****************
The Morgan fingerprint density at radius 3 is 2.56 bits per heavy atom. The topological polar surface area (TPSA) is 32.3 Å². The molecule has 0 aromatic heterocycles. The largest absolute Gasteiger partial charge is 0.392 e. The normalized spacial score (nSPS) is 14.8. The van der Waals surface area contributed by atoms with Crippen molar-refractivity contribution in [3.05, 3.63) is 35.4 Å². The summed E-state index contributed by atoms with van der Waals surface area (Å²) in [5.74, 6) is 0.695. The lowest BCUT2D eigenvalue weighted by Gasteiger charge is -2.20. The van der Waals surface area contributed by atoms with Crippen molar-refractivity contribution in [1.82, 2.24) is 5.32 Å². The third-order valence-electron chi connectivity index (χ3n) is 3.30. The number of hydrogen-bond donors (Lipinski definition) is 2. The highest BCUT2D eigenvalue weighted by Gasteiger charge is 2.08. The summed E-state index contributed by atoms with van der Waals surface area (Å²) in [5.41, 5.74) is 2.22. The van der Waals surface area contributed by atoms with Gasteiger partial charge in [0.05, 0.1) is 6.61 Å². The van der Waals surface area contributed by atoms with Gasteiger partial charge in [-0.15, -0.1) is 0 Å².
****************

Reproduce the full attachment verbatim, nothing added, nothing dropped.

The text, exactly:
The Morgan fingerprint density at radius 3 is 2.56 bits per heavy atom. The topological polar surface area (TPSA) is 32.3 Å². The molecule has 0 aromatic heterocycles. The largest absolute Gasteiger partial charge is 0.392 e. The normalized spacial score (nSPS) is 14.8. The van der Waals surface area contributed by atoms with Crippen molar-refractivity contribution in [3.05, 3.63) is 35.4 Å². The summed E-state index contributed by atoms with van der Waals surface area (Å²) in [5.74, 6) is 0.695. The lowest BCUT2D eigenvalue weighted by Gasteiger charge is -2.20. The van der Waals surface area contributed by atoms with Crippen molar-refractivity contribution in [1.82, 2.24) is 5.32 Å². The third-order valence-electron chi connectivity index (χ3n) is 3.30. The number of hydrogen-bond donors (Lipinski definition) is 2. The highest BCUT2D eigenvalue weighted by Gasteiger charge is 2.08. The summed E-state index contributed by atoms with van der Waals surface area (Å²) in [5.41, 5.74) is 2.22. The van der Waals surface area contributed by atoms with Gasteiger partial charge in [0.05, 0.1) is 6.61 Å². The van der Waals surface area contributed by atoms with Gasteiger partial charge in [-0.15, -0.1) is 0 Å².